Kenney was hitting all the right notes and firmly rebuked Trudeau who tried to paint Kenney and the other five premiers who signed Tuesday’s letter — Scott Moe from Saskatchewan, Brian Pallister from Manitoba, Doug Ford from Ontario, Blaine Higgs from New Brunswick and Bob McLeod from the Northwest Territories — as fomenting separatist sentiments in Canada.
Trudeau knows very well that the premiers are merely warning him about a growing reality and clearly hopes Canadians have short memories in the years prior to becoming prime minister in 2015.
Savvy Canadians will recall how in 2012, Trudeau said if voters keep on electing Stephen Harper, he just might help Quebec separate.
“I always say, if there came a point where I thought Canada really was Stephen Harper’s Canada, that we were against abortion, against gay marriage, that we went backwards in 10,000 different ways, maybe I’d consider making Quebec a country.”
On Tuesday, after six premiers released their letter, Trudeau said: “I think it’s absolutely irresponsible for conservative premiers to be threatening our national unity if they don’t get their way.”
Of course, that’s not what they did. They simply referred to a reality — backed up by polls including Angus Reid and Environics — that shows that 57 per cent of Alberta and Saskatchewan residents agreed that “Western Canada gets so few benefits from being part of Canada that they might as well go it on their own.” That’s alarming.
Reached in Swift Current Wednesday, former Saskatchewan premier Brad Wall said he found Trudeau’s comments “stunningly unaware of how serious the matter of alienation is in Saskatchewan, Alberta and other parts of Western Canada.
“Trudeau acknowledged (Tuesday) that a prime minister’s No. 1 priority is to keep the country together,” declared Wall. “But, I’m not sure there’s been a prime minister who has done more to divide this country with policies than Justin Trudeau.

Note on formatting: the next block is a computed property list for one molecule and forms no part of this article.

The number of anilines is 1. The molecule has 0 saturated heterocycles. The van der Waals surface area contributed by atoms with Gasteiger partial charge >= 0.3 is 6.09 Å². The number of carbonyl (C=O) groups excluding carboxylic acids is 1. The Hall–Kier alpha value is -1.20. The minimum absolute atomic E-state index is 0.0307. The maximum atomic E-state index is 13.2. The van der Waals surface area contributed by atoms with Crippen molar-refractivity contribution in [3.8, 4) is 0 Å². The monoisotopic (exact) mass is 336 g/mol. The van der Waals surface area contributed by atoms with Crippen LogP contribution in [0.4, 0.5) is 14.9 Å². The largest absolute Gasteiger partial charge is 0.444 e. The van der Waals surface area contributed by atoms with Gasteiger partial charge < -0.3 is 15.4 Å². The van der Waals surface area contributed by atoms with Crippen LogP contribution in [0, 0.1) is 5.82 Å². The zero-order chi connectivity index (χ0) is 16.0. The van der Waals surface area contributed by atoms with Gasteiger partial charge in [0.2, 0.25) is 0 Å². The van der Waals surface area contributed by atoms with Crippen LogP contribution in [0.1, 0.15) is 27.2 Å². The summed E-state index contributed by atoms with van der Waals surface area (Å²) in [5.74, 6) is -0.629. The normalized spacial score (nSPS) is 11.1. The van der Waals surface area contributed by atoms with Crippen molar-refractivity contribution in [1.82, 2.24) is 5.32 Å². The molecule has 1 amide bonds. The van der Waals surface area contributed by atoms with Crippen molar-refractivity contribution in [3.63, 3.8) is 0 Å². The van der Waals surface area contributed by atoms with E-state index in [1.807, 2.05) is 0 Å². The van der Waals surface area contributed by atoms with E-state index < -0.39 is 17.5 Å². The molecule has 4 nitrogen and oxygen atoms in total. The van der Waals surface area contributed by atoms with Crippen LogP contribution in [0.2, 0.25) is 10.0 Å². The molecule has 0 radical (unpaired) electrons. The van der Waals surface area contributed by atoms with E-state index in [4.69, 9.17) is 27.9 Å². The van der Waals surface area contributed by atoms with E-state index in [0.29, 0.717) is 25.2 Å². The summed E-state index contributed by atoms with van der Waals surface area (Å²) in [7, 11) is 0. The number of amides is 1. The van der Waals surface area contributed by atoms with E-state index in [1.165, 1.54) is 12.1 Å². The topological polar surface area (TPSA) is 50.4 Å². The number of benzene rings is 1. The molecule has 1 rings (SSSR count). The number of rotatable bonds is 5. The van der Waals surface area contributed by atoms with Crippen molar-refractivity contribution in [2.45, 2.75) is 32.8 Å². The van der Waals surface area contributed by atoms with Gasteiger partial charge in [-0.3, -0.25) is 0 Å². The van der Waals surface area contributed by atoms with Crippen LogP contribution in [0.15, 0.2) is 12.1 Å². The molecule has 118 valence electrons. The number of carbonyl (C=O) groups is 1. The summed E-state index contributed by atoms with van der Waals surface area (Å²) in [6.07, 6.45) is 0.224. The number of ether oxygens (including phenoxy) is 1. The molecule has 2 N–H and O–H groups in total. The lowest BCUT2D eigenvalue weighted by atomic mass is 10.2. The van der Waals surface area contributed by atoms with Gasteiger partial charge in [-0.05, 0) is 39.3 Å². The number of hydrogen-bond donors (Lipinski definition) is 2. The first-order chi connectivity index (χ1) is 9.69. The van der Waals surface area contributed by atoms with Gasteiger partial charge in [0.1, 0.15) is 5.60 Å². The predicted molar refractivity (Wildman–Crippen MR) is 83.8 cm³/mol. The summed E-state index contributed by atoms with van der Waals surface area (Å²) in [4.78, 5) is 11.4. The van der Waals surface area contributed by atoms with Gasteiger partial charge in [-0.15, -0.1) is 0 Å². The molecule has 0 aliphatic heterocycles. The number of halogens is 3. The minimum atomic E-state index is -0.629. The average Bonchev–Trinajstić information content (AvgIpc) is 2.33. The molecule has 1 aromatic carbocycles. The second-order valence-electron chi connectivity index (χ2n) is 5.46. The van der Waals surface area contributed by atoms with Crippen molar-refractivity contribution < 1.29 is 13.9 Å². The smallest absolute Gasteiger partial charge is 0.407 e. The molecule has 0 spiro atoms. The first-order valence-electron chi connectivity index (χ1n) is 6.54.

“Clearly, he’s in campaign mode. He wants to run against Doug Ford and Jason Kenney. He wants to run against provincial premiers because his personal approval rating is in a free fall and he’s got problems in his party so he’s looking to tilt at some other windmills, in this case, it’s the premiers.”
Mentioning the February Angus Reid poll and the March Environics poll, Wall is concerned about western alienation “that’s an order of magnitude greater than during the National Energy Program when the elder Trudeau was in office,” said Wall.
“The numbers in these polls are a very big deal and this warning by these six premiers is a big deal and it should have the attention of the prime minister. It would have been a good moment for him to make a case for the federation and why it can work for the West and the rest of the country and not just go straight into campaign mode to take a run at these premiers, who are democratically elected and are doing their jobs.”
The expected approval of the Trans Mountain pipeline expansion project on June 18, which the federal government purchased, might help anxious westerners feel less disrespected and unappreciated by the Laurentian elite.
That would go a long way towards helping westerners thumb their noses at feelings of alienation.